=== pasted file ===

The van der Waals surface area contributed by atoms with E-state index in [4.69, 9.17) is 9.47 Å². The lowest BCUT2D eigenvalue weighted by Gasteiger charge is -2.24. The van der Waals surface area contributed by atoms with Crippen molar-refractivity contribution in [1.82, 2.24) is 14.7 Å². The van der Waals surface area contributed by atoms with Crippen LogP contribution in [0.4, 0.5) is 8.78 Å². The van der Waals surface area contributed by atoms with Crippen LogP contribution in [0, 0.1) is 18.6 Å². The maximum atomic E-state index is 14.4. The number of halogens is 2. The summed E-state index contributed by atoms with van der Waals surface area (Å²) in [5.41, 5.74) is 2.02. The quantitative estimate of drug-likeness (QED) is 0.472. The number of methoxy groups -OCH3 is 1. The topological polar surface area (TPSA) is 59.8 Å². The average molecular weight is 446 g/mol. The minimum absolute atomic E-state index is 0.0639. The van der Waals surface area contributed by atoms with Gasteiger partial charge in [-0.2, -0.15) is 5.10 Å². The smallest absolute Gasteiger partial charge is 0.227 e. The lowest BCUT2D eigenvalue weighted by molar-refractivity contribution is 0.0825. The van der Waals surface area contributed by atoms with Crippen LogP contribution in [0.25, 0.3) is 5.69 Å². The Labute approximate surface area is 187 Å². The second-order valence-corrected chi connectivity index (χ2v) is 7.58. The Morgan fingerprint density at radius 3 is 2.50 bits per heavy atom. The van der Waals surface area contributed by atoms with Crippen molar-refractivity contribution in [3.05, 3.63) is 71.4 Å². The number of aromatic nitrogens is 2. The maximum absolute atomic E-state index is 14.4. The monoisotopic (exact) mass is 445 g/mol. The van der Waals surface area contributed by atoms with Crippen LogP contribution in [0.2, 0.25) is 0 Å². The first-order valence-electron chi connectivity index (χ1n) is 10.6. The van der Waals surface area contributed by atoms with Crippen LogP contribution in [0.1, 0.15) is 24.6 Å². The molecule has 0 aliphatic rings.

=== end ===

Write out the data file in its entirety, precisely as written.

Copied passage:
The van der Waals surface area contributed by atoms with E-state index in [4.69, 9.17) is 9.47 Å². The lowest BCUT2D eigenvalue weighted by Gasteiger charge is -2.24. The van der Waals surface area contributed by atoms with Crippen molar-refractivity contribution in [1.82, 2.24) is 14.7 Å². The van der Waals surface area contributed by atoms with Crippen LogP contribution in [0.4, 0.5) is 8.78 Å². The van der Waals surface area contributed by atoms with Crippen LogP contribution in [0, 0.1) is 18.6 Å². The maximum atomic E-state index is 14.4. The number of halogens is 2. The summed E-state index contributed by atoms with van der Waals surface area (Å²) in [5.41, 5.74) is 2.02. The quantitative estimate of drug-likeness (QED) is 0.472. The number of methoxy groups -OCH3 is 1. The topological polar surface area (TPSA) is 59.8 Å². The average molecular weight is 446 g/mol. The minimum absolute atomic E-state index is 0.0639. The van der Waals surface area contributed by atoms with Gasteiger partial charge in [-0.2, -0.15) is 5.10 Å². The smallest absolute Gasteiger partial charge is 0.227 e. The lowest BCUT2D eigenvalue weighted by molar-refractivity contribution is 0.0825. The van der Waals surface area contributed by atoms with Crippen LogP contribution in [0.25, 0.3) is 5.69 Å². The Labute approximate surface area is 187 Å². The second-order valence-corrected chi connectivity index (χ2v) is 7.58. The Morgan fingerprint density at radius 3 is 2.50 bits per heavy atom. The van der Waals surface area contributed by atoms with Crippen molar-refractivity contribution in [3.05, 3.63) is 71.4 Å². The number of aromatic nitrogens is 2. The maximum absolute atomic E-state index is 14.4. The monoisotopic (exact) mass is 445 g/mol. The van der Waals surface area contributed by atoms with Crippen LogP contribution in [0.2, 0.25) is 0 Å². The first-order valence-electron chi connectivity index (χ1n) is 10.6. The van der Waals surface area contributed by atoms with Crippen LogP contribution in [0.1, 0.15) is 24.6 Å². The molecule has 0 aliphatic rings.